• the vanilla scent of the frosting
  • the sweet tang of the berries on your tongue
  • the scrap of your fork on the plate
  • the silky texture as you swipe your finger through the frosting

Happy Birthday U.S.A.

Fourth of July Writing Exercise

Fourth of July celebrations are so full of sensory detail:

  • the crisp red white and blue of a flag
  • the sulfurous scent of fireworks
  • the tangy taste of bar-b-que
  • the sizzle of sparklers
  • the warmth of the sun against your skin

This exercise can be done by yourself, or done with your family. For each person participating in this exercise you will need either a pocket-sized tablet, five index cards, or a piece of paper divided into 5 sections and a pen or pencil that will fit into your pocket or purse.

Preparation: Label either one page, one card, or one section for each of the senses–sight, smell, taste, hearing, touch.

You, or each of you, will carry this with you throughout the day and evening, and pause periodically to record what you observe with your senses.

At the end of the evening, or the next day, look over your list.

  • For those who like to journal, use this list as you capture the holiday in words.
  • For those who like to write poetry, use this list as the pre-write for a poem.
  • For those who write fiction, use this list to create a scene.
  • For those who write non-fiction, use this list to write an article about July 4, 2018 as celebrated in your community.

Enjoy!

Have fun. Participating in this exercise will help you capture and savor the very specific and particular details of your Fourth of July.

Your Turn

Using the comment box below, let’s share 3 to 5 items from our lists or a bit of the writing that results from it. Again, have fun, and let’s encourage one another!

The Surprising Benefits of Writing by Hand

the surprising benefits of writing by hand, literatelives.wordpress.comLast week, as I worked endlessly on my school computer sorting files, typing out procedures, and making preparations for leaving my job (a job my boss, colleagues, and I had pretty much invented as we went along because it was an entirely new position for our building), I yearned to curl up in a cozy chair and journal by hand (instead of on the computer as I usually do).

So this week, when I had a chance to catch up on reading some articles I’d been saving for a long time to enjoy, one in particular, The New York Times’  What’s Lost as Handwriting Fades,” from June of 2014 caught my eye.

What I read impacted me powerfully, not only as a writer, but also as a grandparent and nurturer of literacy.

Some of the Findings of a Variety of Studies:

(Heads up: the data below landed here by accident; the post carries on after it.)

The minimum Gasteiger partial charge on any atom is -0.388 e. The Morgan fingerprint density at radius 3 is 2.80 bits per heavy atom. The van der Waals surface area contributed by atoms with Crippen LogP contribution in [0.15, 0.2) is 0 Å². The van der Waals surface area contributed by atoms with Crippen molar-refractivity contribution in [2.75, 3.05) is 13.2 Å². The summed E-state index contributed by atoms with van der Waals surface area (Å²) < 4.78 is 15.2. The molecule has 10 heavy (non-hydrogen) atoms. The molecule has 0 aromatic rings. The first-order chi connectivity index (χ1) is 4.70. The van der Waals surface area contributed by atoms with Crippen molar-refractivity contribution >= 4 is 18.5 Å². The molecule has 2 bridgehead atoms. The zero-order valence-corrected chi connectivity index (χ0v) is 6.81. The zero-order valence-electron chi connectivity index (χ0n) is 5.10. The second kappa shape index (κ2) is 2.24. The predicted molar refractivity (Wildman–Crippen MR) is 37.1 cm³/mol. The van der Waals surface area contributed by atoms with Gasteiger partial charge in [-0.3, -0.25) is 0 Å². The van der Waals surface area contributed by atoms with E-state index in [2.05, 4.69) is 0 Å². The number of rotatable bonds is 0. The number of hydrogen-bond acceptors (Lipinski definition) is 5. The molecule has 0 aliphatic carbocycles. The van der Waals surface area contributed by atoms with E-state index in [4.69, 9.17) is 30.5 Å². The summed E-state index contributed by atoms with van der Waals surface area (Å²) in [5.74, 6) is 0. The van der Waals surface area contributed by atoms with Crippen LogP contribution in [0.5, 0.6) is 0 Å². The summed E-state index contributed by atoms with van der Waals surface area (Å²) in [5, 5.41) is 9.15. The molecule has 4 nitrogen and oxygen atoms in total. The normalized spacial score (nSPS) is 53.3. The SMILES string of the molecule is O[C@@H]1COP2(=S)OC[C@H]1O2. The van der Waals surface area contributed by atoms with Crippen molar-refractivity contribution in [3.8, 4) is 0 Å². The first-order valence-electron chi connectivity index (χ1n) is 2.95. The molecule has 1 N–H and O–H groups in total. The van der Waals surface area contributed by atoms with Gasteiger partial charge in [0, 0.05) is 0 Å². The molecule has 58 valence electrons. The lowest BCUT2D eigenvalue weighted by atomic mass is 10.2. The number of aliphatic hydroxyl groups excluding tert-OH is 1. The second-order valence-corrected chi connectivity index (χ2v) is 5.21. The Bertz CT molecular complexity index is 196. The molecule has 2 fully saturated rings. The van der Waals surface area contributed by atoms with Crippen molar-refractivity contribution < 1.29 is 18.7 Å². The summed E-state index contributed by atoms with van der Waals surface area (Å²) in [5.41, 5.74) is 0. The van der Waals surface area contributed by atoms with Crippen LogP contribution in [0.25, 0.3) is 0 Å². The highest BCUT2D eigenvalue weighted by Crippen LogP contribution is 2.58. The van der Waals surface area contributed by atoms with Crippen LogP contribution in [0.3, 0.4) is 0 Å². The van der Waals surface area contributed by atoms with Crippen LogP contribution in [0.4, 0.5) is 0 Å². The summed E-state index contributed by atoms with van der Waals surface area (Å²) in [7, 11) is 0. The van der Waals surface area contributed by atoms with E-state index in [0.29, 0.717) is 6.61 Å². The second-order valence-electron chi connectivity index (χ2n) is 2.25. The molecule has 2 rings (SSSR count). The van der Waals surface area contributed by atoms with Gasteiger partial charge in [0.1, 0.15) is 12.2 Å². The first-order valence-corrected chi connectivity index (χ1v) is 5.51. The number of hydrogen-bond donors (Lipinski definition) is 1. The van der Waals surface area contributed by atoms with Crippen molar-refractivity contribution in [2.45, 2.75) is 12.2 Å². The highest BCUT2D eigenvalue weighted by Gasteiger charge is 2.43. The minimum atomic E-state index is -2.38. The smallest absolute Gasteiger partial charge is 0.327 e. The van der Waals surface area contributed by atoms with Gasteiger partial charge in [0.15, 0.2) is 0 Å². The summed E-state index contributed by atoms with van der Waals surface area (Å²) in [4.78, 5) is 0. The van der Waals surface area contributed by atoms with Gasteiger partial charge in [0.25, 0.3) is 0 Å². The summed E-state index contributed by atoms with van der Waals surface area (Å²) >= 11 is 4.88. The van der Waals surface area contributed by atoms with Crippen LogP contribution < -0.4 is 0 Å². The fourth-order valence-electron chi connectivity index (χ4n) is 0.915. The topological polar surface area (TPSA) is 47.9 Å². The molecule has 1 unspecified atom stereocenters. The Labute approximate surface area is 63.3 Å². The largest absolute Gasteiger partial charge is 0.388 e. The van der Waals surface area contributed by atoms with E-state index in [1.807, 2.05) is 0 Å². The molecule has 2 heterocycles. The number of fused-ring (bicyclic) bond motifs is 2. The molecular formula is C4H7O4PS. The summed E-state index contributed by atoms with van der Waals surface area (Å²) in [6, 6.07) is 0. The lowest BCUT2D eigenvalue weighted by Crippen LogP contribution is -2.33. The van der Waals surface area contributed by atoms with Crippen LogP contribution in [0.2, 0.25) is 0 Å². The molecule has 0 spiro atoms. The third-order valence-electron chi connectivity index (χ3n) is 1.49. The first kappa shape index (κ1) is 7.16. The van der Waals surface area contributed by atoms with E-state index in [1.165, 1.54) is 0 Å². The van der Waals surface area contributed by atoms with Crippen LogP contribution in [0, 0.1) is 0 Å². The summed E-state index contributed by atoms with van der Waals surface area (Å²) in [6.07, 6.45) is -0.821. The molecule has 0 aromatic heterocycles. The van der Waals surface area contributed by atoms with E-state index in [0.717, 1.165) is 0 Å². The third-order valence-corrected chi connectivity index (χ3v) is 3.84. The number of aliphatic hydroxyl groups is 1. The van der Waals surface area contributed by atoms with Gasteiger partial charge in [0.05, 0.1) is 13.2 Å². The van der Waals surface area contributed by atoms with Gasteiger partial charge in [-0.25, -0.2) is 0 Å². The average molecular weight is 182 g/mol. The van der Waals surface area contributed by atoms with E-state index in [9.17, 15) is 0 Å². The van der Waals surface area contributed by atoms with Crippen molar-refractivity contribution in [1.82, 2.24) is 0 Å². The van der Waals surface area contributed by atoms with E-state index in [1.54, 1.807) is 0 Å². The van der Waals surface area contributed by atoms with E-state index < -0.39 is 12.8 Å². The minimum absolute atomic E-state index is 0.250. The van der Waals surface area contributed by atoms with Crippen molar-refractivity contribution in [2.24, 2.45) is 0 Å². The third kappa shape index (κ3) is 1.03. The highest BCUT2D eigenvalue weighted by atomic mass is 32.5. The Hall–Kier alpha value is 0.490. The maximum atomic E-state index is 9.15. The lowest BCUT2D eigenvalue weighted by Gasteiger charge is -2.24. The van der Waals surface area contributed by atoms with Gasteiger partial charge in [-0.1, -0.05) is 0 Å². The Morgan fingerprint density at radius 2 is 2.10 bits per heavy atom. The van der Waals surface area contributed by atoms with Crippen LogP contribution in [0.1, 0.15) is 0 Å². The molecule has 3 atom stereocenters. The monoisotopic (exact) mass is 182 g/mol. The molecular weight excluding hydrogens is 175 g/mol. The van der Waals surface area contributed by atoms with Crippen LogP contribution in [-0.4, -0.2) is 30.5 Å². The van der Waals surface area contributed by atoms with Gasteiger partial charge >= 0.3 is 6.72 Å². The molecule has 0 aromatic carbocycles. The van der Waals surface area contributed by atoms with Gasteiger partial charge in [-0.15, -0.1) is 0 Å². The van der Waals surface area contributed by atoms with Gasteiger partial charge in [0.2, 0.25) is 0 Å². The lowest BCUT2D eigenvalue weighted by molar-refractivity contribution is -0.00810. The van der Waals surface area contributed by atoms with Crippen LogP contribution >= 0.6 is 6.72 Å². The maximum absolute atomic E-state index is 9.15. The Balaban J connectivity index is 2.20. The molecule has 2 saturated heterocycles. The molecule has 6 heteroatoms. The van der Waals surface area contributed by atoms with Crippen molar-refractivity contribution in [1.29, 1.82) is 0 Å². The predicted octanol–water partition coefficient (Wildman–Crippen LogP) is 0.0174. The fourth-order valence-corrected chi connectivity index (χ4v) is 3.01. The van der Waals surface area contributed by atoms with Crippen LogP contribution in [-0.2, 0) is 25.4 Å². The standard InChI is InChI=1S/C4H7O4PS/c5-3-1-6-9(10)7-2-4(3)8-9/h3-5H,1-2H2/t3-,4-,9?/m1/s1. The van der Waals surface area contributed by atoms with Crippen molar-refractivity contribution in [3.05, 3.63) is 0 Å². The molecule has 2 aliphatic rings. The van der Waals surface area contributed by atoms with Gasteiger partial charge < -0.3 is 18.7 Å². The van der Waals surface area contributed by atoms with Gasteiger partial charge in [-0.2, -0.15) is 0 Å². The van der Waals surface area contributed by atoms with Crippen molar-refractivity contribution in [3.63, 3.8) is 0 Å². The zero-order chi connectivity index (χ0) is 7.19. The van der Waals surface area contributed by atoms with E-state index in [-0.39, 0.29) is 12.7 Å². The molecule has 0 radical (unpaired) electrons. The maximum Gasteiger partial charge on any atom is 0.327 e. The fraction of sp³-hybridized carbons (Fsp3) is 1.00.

• Writing by hand activates more regions of the brain than keyboarding.
  • Young children who learn to write at the same time they learn to read, learn to read more quickly.
  • People generating ideas in print or cursive, generate more ideas than those using a keyboard.
  • Students who take notes by hand, rather than by keyboard, are better able to understand and remember the information from lecturers and other auditory sources.

The Implications for Me

  • I have always written out the rough drafts of stories, poems, and novels  longhand and will definitely continue to do so.
  • I also print out the work I want to revise and revise in pencil on paper. I will continue to do so.
  • I will start to vary my journaling practice between computer and paper, depending on my mood and the nature of the thinking in which I want to engage. I can always scan in what was written by hand if I want to keep everything together.

The Implications for My Grandparenting Style

I had been thinking a lot about ways to have fun with my grandkids this summer. We live just fifteen minutes away, so activities like picnics and craft projects have always been high on our list. However, just because we live nearby does not mean we cannot write to each other. This summer I will write to one grandchild each week and enclose a card and self-addressed stamped envelope to encourage them to write back. (Why not write to all of them once a week? I do not want this practice to become overwhelming or a burden for them, or by familiarity, to lessen the delight in getting a hand written letter now and then.)

The Implications for This Blog

As the creator of Literate Lives , I will encourage you, my readers to sometimes put pen or pencil to paper, and to ask your children or students (come fall) to, now and then, do the same.

Your Turn